The president of the Service Employees International Union, Andrew Stern, has an op-ed piece in the Wall Street Journal arguing for tough rules on private equity funds that invest in banks. He doesn't deal with Wilbur Ross's objection that the rules are so tough that they'd discourage him from investing in banks at all. He also has a peculiar narrative of the demise of WaMu: "Private equity's recent track record suggests that it needs regulation on this front. For example, the Texas Pacific Group's (TPG) disastrous investment in Washington Mutual last year prevented the financial giant from raising additional capital until it was too late, resulting in its forced fire-sale to J.P. Morgan Chase. This wiped out TPG's entire investment."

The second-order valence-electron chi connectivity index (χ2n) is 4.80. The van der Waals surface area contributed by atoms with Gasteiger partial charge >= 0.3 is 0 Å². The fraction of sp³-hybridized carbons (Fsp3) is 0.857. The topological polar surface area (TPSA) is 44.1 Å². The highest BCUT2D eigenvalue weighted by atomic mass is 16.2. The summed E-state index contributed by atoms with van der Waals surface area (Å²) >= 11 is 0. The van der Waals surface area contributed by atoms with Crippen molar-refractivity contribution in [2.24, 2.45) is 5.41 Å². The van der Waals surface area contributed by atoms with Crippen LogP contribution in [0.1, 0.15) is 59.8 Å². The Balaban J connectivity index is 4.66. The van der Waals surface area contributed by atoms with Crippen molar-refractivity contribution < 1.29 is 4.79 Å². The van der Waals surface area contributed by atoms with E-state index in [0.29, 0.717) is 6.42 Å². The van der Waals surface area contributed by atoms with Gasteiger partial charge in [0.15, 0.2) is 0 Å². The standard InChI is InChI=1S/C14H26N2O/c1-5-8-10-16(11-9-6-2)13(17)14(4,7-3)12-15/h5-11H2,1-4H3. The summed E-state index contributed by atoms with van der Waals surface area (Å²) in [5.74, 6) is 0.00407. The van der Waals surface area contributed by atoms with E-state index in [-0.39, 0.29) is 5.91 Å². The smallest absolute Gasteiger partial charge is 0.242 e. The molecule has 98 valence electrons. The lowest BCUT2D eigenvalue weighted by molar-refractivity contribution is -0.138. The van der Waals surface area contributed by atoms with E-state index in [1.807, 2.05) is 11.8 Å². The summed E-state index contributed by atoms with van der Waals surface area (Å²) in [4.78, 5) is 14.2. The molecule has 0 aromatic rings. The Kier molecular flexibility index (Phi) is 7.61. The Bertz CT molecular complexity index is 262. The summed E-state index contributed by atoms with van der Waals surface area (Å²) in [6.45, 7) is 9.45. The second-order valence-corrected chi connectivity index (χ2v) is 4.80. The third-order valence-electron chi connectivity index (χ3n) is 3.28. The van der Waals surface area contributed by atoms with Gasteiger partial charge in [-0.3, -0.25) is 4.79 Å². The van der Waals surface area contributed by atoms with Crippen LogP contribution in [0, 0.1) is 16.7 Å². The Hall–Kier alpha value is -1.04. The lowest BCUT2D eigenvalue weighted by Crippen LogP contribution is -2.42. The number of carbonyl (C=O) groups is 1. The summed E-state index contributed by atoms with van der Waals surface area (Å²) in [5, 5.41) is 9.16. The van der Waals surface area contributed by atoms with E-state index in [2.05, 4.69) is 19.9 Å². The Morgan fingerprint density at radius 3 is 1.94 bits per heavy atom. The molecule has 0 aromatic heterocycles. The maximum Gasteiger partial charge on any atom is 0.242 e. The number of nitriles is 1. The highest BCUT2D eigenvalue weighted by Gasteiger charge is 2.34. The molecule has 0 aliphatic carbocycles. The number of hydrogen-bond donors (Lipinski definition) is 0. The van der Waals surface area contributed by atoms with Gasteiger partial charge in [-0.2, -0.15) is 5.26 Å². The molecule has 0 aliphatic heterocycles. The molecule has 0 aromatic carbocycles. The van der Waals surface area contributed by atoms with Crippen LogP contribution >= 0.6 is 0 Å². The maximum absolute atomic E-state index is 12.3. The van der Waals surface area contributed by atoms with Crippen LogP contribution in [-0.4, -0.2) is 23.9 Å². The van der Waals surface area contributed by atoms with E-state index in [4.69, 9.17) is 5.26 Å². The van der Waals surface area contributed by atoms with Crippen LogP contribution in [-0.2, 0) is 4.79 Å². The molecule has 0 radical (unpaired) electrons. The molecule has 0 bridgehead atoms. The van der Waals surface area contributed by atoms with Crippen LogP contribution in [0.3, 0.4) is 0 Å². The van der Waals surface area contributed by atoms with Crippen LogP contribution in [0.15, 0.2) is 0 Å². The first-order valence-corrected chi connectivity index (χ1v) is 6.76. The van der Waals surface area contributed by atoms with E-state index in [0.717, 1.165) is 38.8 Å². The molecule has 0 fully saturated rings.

This is really some theory, the idea that it was TPG's investment in WaMu that prevented it from raising capital. And here I had thought, based on this very persuasive post by John Hempton, that what prevented WaMu from raising additional capital was a wave of negative stories in the press sourced by investment bankers hoping to acquire the bank "on the cheap," followed by the abrupt and what Mr. Hempton calls "reckless and irresponsible" seizure of the bank by the government. As Mr. Hempton puts it, "government action was as responsible as anything else" for the run on the bank, effectively "taking away the rights of the senior debt holders to an orderly liquidation."
It's one thing for regulators to heavy-handedly put a bank under, abusing the property rights of the bank's senior debt holders. That's bad enough. But to then use that as argument for giving regulators even more power — well, that's really something.